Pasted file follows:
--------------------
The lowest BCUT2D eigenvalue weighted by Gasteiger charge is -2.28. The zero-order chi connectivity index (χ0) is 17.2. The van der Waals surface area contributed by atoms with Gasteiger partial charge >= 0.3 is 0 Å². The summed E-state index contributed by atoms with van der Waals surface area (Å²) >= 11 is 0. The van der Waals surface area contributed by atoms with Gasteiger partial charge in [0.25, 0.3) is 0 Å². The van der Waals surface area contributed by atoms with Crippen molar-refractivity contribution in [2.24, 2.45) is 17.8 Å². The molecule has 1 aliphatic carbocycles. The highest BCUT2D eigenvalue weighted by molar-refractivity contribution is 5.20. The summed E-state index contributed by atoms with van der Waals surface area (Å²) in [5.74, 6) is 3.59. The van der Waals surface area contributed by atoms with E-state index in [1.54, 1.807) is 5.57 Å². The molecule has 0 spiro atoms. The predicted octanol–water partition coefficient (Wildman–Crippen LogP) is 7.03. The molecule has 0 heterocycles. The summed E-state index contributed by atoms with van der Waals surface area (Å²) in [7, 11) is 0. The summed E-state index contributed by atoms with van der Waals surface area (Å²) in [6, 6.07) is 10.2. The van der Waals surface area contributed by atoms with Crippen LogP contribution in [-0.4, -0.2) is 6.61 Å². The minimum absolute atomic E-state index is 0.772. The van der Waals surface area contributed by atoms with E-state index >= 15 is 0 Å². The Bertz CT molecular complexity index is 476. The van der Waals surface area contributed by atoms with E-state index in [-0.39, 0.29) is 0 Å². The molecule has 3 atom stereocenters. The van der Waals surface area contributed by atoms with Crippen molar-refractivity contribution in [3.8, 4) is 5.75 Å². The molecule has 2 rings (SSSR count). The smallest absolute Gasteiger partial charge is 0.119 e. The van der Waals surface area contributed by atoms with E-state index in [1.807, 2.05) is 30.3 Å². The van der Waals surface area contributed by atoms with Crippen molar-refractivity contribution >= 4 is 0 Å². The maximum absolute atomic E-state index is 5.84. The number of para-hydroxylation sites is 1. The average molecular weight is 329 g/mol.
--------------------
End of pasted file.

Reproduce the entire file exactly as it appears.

The lowest BCUT2D eigenvalue weighted by Gasteiger charge is -2.28. The zero-order chi connectivity index (χ0) is 17.2. The van der Waals surface area contributed by atoms with Gasteiger partial charge >= 0.3 is 0 Å². The summed E-state index contributed by atoms with van der Waals surface area (Å²) >= 11 is 0. The van der Waals surface area contributed by atoms with Gasteiger partial charge in [0.25, 0.3) is 0 Å². The van der Waals surface area contributed by atoms with Crippen molar-refractivity contribution in [2.24, 2.45) is 17.8 Å². The molecule has 1 aliphatic carbocycles. The highest BCUT2D eigenvalue weighted by molar-refractivity contribution is 5.20. The summed E-state index contributed by atoms with van der Waals surface area (Å²) in [5.74, 6) is 3.59. The van der Waals surface area contributed by atoms with E-state index in [1.54, 1.807) is 5.57 Å². The molecule has 0 spiro atoms. The predicted octanol–water partition coefficient (Wildman–Crippen LogP) is 7.03. The molecule has 0 heterocycles. The summed E-state index contributed by atoms with van der Waals surface area (Å²) in [7, 11) is 0. The summed E-state index contributed by atoms with van der Waals surface area (Å²) in [6, 6.07) is 10.2. The van der Waals surface area contributed by atoms with Crippen LogP contribution in [-0.4, -0.2) is 6.61 Å². The minimum absolute atomic E-state index is 0.772. The van der Waals surface area contributed by atoms with E-state index >= 15 is 0 Å². The Bertz CT molecular complexity index is 476. The van der Waals surface area contributed by atoms with E-state index in [-0.39, 0.29) is 0 Å². The molecule has 3 atom stereocenters. The van der Waals surface area contributed by atoms with Crippen molar-refractivity contribution in [3.8, 4) is 5.75 Å². The molecule has 2 rings (SSSR count). The smallest absolute Gasteiger partial charge is 0.119 e. The van der Waals surface area contributed by atoms with E-state index in [1.807, 2.05) is 30.3 Å². The van der Waals surface area contributed by atoms with Crippen molar-refractivity contribution >= 4 is 0 Å². The maximum absolute atomic E-state index is 5.84. The number of para-hydroxylation sites is 1. The average molecular weight is 329 g/mol.